North Korea Offers Free Tickets For Mass Games to Drum up Chinese Investment

The sanctions-hit regime is using the event to entice traders and entrepreneurs to pump money into the country.

The Arirang mass gymnastic and artistic performance is held to mark the 60th anniversary of the end of the Korean War, at the Rungrado May Day Stadium in Pyongyang, North Korea, July 22, 2013.

North Korea has invited traders and entrepreneurs from China to attend a massive synchronized gymnastics and dance performance for free as part of celebrations to commemorate the 70th anniversary of the founding of the nation, though some say the move is an attempt to attract investment to the isolated, sanctions-hit country.

The businesspeople have been invited to the Arirang Mass Games, also known as the Arirang Festival, at Rungrado May Day Stadium in the capital Pyongyang, which begins on Sept. 9 — North Korea’s National Day — and runs until the end of the month.

Last held in North Korea in 2013, the event this year is called “Shining Fatherland” in Korean.

But it is billed in English as “The Glorious Country” in hopes of attracting curious foreigners willing to pay between 100-800 euros (U.S. $114-$915) per ticket depending on seat location, to generate much-needed foreign currency for the regime of leader Kim Jong Un.

Trade workers from North Korea regularly with Chinese entrepreneurs who express interest in investing in North Korea and offer them free tickets to see the mass gymnastics performance, said a Chinese trader from the city of Dandong in northeastern China's Liaoning province.

Those who receive free ticket offers are suspicious about the motives of the North Koreans, but many accept them anyway, said the source who declined to be named.

“Trade workers are very active, visiting Chinese entrepreneurs and extending offers for them to visit Pyongyang,” he told RFA’s Korean Service. “They must have received orders from North Korean authorities.”

“North Korea is using the September event to attract Chinese investors,” the source said.

Despite the free ticket offers, North Koreans should not expect any great outcome from their hospitality as long as Pyongyang remains under international sanctions for its nuclear weapons program, he said.

“The reason why Chinese entrepreneurs are hesitant to fully invest in North Korea is because the U.S. and U.N. sanctions on North Korea are still in effect,” the source said.

The United Nations and the United Sates have imposed harsh economic sanctions on the country for its illicit missile and nuclear weapons tests, bringing much of the border trade between China and the North to a halt and limiting investment opportunities.

As part of the sanctions, China in September 2017 ordered the shutdown of all existing joint ventures with North Korean firms in China and entities owned by North Korean companies or individuals. It also required overseas Chinese-North Korean joint ventures to cease operations.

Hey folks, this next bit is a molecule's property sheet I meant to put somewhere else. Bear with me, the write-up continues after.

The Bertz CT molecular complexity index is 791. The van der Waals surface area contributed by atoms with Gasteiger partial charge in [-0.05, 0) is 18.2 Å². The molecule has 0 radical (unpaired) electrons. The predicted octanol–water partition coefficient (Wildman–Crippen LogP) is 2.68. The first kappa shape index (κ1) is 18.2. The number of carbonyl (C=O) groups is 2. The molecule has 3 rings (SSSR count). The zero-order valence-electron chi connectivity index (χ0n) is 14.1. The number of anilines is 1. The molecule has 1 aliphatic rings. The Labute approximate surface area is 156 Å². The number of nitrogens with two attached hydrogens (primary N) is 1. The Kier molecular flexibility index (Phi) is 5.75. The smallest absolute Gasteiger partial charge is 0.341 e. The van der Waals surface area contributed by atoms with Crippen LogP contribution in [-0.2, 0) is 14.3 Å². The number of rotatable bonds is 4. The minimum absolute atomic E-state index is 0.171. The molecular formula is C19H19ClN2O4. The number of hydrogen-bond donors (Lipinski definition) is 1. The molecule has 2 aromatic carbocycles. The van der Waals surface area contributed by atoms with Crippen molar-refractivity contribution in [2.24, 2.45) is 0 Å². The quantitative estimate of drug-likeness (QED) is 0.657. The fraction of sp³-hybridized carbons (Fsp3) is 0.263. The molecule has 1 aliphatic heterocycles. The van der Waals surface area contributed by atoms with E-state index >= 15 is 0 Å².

But it remains unclear how many Chinese firms have complied with the order from their government, an ally of North Korea which has long argued for a softer approach to Pyongyang and only reluctantly supported U.S.-led sanctions efforts.

‘Not comfortable with the offer’

An ethnic Korean businessman based in Shenyang in northeastern China’s Liaoning province said he also received an offer for a free ticket to the event when he visited Pyongyang in July.

“I was unexpectedly invited by my North Korean partner company, and I’m still deciding whether I should go to Pyongyang in early September or not,” said the source who declined to be named.

“The North Korean partner said I needn't worry about money and could just enjoy watching the mass gymnastics performance,” he said. “But I’m not comfortable with the officer, so I’m hesitant to make a decision.”

When the businessman visited clients in Pyongyang, they did not reach an agreement on a proposed investment in a stone quarry, the source said.

“They talked about the mass gymnastics performance, so I’m sure that they will pressure me to make a decision about the investment in the stone quarry [if I go there],” he said.

“During my last Pyongyang visit, I felt it was a bit strange because they treated me to meals, and they were a lot gentler,” he said. “I’m even more confused this time by their invitation to the mass gymnastics performance.”

North Korea has said that marble and granite from its quarries are not restricted from export under the sanctions, as are other natural resources such as coal, iron, and lead.

The mass gymnastics performance is part of the government’s celebrations for the 70th anniversary of the founding of the Democratic People's Republic of Korea, as the country is formally known. The event will feature some 100,000 performers — mostly students — about as many as participated in the Arirang Mass Games held in 2002-2005 and 2007-2013, sources said.

Reported by Joonho Kim for RFA’s Korean Service. Translated by Leejin Jun. Written in English by Roseanne Gerin.